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Title: Positron emission tomography in colorectal cancer using 3'-18F fluoro-3'-deoxythymidine : a clinical and biological study
Author: Francis, D. L.
Awarding Body: University of London
Current Institution: University College London (University of London)
Date of Award: 2004
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The success of Positron Emmission Tomography (PET) in oncological imaging is based on the fact that malignancy leads to an alteration in cellular biochemical reactions. PET tracers, used for detecting malignancies, are synthetic positron emitting analogues of molecules involved in these metabolic processes. The recent development of the thymidine analogue [18F]3'-deoxy-3'-fluorothymidine (FLT) targets the salvage pathway of DNA synthesis and it is thought to have the potential to visualise cellular proliferation. The aim of this thesis was to investigate the potential clinical use of FLT in colorectal cancer (CRC). FLT pharmacokinetics in patients with CRC were mapped, and methodologies for the quantitative analysis of in vivo FLT uptake were defined; subsequently the accuracy of semi-quantitative indices (SUVs) was assessed. FLT uptake was compared to that of the established glucose analogue radiotracer [18F]fluoro-2-deoxy-D-glucose FDG (calculated using SUVs), in patients with primary and/or metastatic disease. Both FLT and FDG were compared with Ki67 immunohistochemistry in the same patients to determine whether PET can quantify cellular proliferation in vivo. FLT was also used to assess response to cytotoxic drug treatment 5-Fluorouracil (5FU) in cultured CRC cells. Semi-quantitation in the form of SUVs allowed an accurate interpretation of the uptake rate of the tracer. FLT PET provides acceptable imaging of primary colorectal tumours, but there are inherent difficulties in diagnosing the presence of liver metastases, secondary to the hepatic metabolism of the tracer. There was excellent correlation between FLT SUVs and Ki67 immunohistochemistry (R=0.8), which can be interpreted as a true reflection of the proliferative rate of colorectal cancer tissue. In vitro, cell killing caused by exposure to 5FU resulted in increased FLT uptake, with excellent correlation (R=0.9). FLT PET could in the future contribute to a non-invasive method of in vivo grading of malignancy and be used to predict early response to adjuvant chemotherapy.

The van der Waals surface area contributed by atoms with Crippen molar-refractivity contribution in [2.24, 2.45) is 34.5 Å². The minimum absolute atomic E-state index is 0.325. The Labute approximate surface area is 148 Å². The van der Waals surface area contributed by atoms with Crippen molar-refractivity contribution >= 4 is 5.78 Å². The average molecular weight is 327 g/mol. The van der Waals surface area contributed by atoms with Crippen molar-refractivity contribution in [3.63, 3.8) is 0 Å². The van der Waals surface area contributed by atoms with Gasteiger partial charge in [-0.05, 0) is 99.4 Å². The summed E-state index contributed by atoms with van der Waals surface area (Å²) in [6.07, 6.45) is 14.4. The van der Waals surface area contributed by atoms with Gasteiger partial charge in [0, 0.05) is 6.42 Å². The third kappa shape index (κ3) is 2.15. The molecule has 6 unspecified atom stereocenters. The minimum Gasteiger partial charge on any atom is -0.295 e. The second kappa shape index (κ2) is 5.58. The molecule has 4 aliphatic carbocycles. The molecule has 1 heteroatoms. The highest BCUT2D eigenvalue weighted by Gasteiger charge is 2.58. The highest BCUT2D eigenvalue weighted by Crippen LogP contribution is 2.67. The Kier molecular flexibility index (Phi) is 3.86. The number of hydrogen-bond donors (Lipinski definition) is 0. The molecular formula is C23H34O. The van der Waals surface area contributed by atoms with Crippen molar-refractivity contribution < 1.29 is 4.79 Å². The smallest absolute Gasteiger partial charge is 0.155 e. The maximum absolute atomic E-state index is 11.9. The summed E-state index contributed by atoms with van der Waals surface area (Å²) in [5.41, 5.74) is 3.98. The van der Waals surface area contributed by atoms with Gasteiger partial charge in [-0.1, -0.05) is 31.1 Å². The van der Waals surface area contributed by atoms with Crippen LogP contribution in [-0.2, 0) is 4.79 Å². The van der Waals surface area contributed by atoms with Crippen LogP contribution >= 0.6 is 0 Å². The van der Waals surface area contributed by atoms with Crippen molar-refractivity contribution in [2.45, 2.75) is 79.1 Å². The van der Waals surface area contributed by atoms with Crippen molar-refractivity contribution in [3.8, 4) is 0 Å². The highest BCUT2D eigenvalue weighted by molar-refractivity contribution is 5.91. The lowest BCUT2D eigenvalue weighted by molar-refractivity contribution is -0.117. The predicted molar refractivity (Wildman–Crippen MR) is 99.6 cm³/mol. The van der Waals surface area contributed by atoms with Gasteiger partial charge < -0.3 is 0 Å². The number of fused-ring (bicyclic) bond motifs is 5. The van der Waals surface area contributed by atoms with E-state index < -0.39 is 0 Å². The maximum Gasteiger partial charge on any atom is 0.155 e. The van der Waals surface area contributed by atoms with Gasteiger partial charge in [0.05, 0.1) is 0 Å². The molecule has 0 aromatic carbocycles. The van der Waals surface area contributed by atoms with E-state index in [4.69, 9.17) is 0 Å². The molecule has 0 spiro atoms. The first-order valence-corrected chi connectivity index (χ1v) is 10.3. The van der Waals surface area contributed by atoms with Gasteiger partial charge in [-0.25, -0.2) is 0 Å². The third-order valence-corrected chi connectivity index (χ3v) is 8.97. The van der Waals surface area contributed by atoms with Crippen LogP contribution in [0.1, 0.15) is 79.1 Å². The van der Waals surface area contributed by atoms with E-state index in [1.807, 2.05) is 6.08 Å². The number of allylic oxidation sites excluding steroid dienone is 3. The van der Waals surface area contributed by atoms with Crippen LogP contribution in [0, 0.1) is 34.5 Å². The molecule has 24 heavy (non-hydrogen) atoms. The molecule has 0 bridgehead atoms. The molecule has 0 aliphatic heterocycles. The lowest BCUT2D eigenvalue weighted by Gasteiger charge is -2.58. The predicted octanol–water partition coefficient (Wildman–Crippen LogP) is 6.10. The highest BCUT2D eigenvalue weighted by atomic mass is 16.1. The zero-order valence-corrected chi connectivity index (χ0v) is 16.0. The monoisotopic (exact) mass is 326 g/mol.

Supervisor: Not available Sponsor: Not available
Qualification Name: Thesis (Ph.D.) Qualification Level: Doctoral
EThOS ID:  DOI: Not available